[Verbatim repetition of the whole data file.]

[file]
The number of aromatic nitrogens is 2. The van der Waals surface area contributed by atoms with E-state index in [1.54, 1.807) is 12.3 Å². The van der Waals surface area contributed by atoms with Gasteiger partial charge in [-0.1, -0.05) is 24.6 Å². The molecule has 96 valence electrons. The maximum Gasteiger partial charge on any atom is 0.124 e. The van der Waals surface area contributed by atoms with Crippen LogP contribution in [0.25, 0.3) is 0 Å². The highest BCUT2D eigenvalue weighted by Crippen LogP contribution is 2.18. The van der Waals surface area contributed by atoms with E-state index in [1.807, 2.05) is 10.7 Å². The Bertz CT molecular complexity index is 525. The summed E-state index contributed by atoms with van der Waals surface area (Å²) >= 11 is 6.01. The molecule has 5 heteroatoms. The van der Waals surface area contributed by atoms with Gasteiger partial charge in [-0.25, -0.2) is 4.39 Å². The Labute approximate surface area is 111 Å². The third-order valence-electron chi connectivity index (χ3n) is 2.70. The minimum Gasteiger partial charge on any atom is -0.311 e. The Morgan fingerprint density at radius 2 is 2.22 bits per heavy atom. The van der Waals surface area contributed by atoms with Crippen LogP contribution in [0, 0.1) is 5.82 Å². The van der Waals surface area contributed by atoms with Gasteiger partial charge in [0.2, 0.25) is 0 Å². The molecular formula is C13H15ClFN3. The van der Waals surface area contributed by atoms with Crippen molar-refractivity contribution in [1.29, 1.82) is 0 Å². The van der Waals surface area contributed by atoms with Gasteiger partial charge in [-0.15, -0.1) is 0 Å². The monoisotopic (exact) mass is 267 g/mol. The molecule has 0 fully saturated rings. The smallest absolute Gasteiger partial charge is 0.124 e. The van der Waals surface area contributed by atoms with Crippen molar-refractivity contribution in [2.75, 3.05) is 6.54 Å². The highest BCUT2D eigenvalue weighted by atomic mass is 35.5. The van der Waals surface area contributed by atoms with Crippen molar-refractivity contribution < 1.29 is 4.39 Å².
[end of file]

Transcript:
The number of aromatic nitrogens is 2. The van der Waals surface area contributed by atoms with E-state index in [1.54, 1.807) is 12.3 Å². The van der Waals surface area contributed by atoms with Gasteiger partial charge in [-0.1, -0.05) is 24.6 Å². The molecule has 96 valence electrons. The maximum Gasteiger partial charge on any atom is 0.124 e. The van der Waals surface area contributed by atoms with Crippen LogP contribution in [0.25, 0.3) is 0 Å². The highest BCUT2D eigenvalue weighted by Crippen LogP contribution is 2.18. The van der Waals surface area contributed by atoms with E-state index in [1.807, 2.05) is 10.7 Å². The Bertz CT molecular complexity index is 525. The summed E-state index contributed by atoms with van der Waals surface area (Å²) >= 11 is 6.01. The molecule has 5 heteroatoms. The van der Waals surface area contributed by atoms with Gasteiger partial charge in [-0.25, -0.2) is 4.39 Å². The Labute approximate surface area is 111 Å². The third-order valence-electron chi connectivity index (χ3n) is 2.70. The minimum Gasteiger partial charge on any atom is -0.311 e. The Morgan fingerprint density at radius 2 is 2.22 bits per heavy atom. The van der Waals surface area contributed by atoms with Crippen LogP contribution in [0, 0.1) is 5.82 Å². The van der Waals surface area contributed by atoms with Gasteiger partial charge in [0.2, 0.25) is 0 Å². The molecular formula is C13H15ClFN3. The van der Waals surface area contributed by atoms with Crippen molar-refractivity contribution in [1.29, 1.82) is 0 Å². The van der Waals surface area contributed by atoms with Gasteiger partial charge in [-0.15, -0.1) is 0 Å². The monoisotopic (exact) mass is 267 g/mol. The molecule has 0 fully saturated rings. The smallest absolute Gasteiger partial charge is 0.124 e. The van der Waals surface area contributed by atoms with Crippen molar-refractivity contribution in [2.75, 3.05) is 6.54 Å². The highest BCUT2D eigenvalue weighted by atomic mass is 35.5. The van der Waals surface area contributed by atoms with Crippen molar-refractivity contribution < 1.29 is 4.39 Å².